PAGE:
HAMILTON: Fire service mulled, district consolidation raised

Township officials and the public heard a comprehensive presentation Tuesday from fire officers regarding fire services in Hamilton and the possibility of eventual consolidation.

by James McEvoy, Managing Editor
HAMILTON — Township officials and the public heard a comprehensive presentation Tuesday from fire officers regarding fire services in Hamilton and the possibility of eventual consolidation.
   Captain Nicholas S. Buroczi, president of the Professional Fire Officers Association Local 284, outlined a breakdown of the nine township fire districts, including their service areas, staffing, budgets and facilities, and said there is a general lack of cohesion that exists among them.
   ”We work in a fragmented, redundant system,” Capt. Buroczi said. “Our current system inhibits progress. We have safety concerns, operational and administrative concerns.”
   After outlining previous attempts to enhance township fire service, including some implementations of a 1997 study, Capt. Buroczi outlined benefits of a consolidation, which include equitable service and tax rates throughout the township and establishing a central command.
   ”Our residents, businesses, visitors and firefighters deserve a better service,” he said. “We have a historic opportunity to create a modern fire service.”
   He, as well as members of the governing body, emphasized multiple times during the presentation that Hamilton firefighters and officers are dedicated to serving the township, and that criticisms of the current system should not be construed as anything beyond that.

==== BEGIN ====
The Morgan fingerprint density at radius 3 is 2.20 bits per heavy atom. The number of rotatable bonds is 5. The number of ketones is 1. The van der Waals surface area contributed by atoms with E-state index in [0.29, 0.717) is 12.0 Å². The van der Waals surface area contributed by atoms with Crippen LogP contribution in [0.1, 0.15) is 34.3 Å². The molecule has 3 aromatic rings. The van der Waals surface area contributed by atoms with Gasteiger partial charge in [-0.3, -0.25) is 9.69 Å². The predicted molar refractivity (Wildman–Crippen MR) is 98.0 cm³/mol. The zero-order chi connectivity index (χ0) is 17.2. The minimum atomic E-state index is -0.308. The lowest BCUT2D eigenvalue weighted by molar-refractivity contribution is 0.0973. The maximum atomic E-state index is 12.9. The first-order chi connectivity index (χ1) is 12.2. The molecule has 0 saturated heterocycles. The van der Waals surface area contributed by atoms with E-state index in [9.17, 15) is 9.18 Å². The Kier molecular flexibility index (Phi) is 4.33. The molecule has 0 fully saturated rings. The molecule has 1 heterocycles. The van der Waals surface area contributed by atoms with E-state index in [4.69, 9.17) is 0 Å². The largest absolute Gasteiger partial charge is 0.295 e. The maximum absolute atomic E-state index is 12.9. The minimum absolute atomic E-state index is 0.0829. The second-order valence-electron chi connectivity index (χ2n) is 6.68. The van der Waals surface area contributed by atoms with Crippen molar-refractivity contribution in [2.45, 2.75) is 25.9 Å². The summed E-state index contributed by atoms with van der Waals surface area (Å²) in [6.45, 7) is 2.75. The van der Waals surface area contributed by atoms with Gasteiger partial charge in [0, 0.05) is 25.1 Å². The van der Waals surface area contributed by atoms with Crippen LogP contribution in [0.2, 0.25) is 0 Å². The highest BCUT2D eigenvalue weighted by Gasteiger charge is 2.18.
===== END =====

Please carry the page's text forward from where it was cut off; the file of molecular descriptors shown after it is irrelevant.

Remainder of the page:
Under the current system of nine fire districts, he said, there are 45 elected fire commissioners, approximately 20 collective bargaining agreements and nine independent fire companies.
   Capt. Buroczi did note there are standard operating guidelines, but that there is no central command to enforce them consistently.
   While he also pointed to some sharing of chiefs and fire marshals between certain districts, he said there are redundancies with regards to payroll, legal counsel and other professional services.
   ”Is the redundancy necessary? The entire township is governed by one mayor and one five-member council,” he said.
   Township officials have stated the council could dissolve a district if five percent of those served by it were to sign a petition. Additionally, the council could assign another district to assume service for areas previously covered by a dissolved district.
   The combined budgets of the nine districts amount to $23 million, which would equate to a tax rate of .49 cent per $100 of valuation – meaning the average owner of a home assessed at $138,000 would pay $680 in fire property taxes if the districts were combined.
   ”It would be a fair tax rate across the whole town instead of one district pays higher than an another,” he said.
   In addition to differences in implementation of operating guidelines, he said there are also issues with districts using different training, apparatus and equipment.
   Capt. Buroczi and members of the governing body pointed to recent consolidation efforts in Cherry Hill, noting some similarities between the municipality and Hamilton.
   Council President Ed Gore offered his support in ongoing efforts to improve fire service in Hamilton.
   ”My sole goal in this is to improve fire delivery service in Hamilton Township, for the safety and protection of citizens, our professional firefighters, our volunteer firefighters and anyone involved in emergency management services,” Mr. Gore said.
   During the public comment portion Captain Aaron Heller, of the Hamilton Township Fire District No. 9 lauded township and fire officials for exploring consolidation, but said it would be a significant challenge to get everyone to buy in.
   However, he noted despite trepidation or concerns shared by fire commissioners as well as those of firefighters and other stakeholders, service to public remains paramount.
   ”We’re not providing the services that we can,” said Capt. Heller, who also serves as a commissioner for the New Egypt Fire Company. “We as officers and firefighters know that we can do a much better job for the residents, for visitors and for our own personnel.
   ”In the end I don’t know that you’re going to save a lot of money, but you’re going to have a lot better service,” he added.